It is no coincidence the microchip, software, and Internet industries have been the most explosively innovative. The digital world, unlike other sectors, has flourished in a policy environment free of heavy handed regulation.

Moore's law unleashed relentless spirals of innovation, lower prices, surprising consumer demand, more capacity, and further invention. These learning curves depended upon a freewheeling environment where entrepreneurs could both iterate rapidly and also take big risks on unproven technologies and business models.

In the previous generation, Bill Gates exploited Intel's newly abundant transistors and created the vast PC market, which dramatically expanded Intel's markets and volumes and thus allowed it to invest in new designs and chip factories. Today's digital economy depends upon similar virtuous circles among broadband, app, device, cloud, and content firms.

In the next five years, silicon transistors will shrink to just 7 nanometers, approaching fundamental atomic limits and signaling an apparent end of Moore's law - for real this time. But as Gordon Moore recalls, "there always seemed to be a barrier two or three generations away." Experiments with a variety of new devices and materials, from 3D chip stacking to spintronics to carbon nanotubes, are yielding a surprising number of encouraging pathways to the future.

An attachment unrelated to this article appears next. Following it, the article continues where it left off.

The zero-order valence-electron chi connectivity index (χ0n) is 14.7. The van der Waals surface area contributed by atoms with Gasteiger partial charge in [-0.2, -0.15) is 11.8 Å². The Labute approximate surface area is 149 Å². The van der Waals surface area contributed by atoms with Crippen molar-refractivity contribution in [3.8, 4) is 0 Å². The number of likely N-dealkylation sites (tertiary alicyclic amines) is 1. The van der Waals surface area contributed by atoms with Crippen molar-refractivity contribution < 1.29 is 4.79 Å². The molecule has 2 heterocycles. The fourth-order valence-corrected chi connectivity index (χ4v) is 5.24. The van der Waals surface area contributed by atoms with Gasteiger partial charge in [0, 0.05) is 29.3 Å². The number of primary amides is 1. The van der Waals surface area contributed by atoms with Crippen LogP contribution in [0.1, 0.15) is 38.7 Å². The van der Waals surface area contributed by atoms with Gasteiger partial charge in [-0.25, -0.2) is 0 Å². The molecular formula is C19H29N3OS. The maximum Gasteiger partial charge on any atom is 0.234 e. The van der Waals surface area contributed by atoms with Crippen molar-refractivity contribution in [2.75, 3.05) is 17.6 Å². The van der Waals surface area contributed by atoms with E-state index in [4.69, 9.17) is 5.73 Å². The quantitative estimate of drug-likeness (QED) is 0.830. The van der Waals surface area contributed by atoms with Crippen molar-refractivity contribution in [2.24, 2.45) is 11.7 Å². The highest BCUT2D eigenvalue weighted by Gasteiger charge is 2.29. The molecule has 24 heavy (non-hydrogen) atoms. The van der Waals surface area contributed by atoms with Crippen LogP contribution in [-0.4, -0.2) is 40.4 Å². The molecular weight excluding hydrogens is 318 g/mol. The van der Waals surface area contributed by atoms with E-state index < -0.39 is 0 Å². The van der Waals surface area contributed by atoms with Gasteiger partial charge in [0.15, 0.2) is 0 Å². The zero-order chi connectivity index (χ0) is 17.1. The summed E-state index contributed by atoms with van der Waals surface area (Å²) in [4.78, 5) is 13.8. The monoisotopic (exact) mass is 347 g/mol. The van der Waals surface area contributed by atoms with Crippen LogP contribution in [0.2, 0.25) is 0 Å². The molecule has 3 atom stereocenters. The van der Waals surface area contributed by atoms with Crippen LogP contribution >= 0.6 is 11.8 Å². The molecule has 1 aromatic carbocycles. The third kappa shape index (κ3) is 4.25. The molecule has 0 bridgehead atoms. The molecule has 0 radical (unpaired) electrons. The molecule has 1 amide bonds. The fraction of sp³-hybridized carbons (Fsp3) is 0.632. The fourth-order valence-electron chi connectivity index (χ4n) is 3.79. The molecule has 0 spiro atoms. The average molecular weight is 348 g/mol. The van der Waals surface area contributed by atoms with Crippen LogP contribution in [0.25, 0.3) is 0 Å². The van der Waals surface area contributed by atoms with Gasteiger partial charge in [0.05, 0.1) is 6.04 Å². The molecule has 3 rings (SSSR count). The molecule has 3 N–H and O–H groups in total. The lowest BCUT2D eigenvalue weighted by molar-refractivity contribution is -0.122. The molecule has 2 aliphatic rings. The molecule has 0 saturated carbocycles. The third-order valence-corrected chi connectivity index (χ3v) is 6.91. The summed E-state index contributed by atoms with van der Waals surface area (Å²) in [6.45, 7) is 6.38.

The single biggest threat to this virtuous circle of Moore's law and the information economy is the Obama Administration's new Internet regulations, just published on Monday. Over the past several decades, Moore's law enabled the construction of a largely unregulated, parallel communications platform, which transcended the government imposed scarcity of monopoly telecom. Between 1990 and 2015, Internet traffic grew from 1 terabyte per month, about the size of your PC hard drive, to 75 million terabytes per month. But now, in an inexplicable reversal of a wildly successful, multi-decade, bipartisan policy, Washington is imposing the old rules on the new network.

Fortunately, America still has genius renegades dreaming up new inventions in spite of Washington. Maybe they will have to build yet another network out of Washington's reach. "It's extremely important that there's a living example of people's belief in the future," summed up Carver Mead. "That's really down deep what Moore's law is about."


Bret Swanson, a visiting fellow at the American Enterprise Institute and a U.S. Chamber Foundation scholar, is president of Entropy Economics LLC.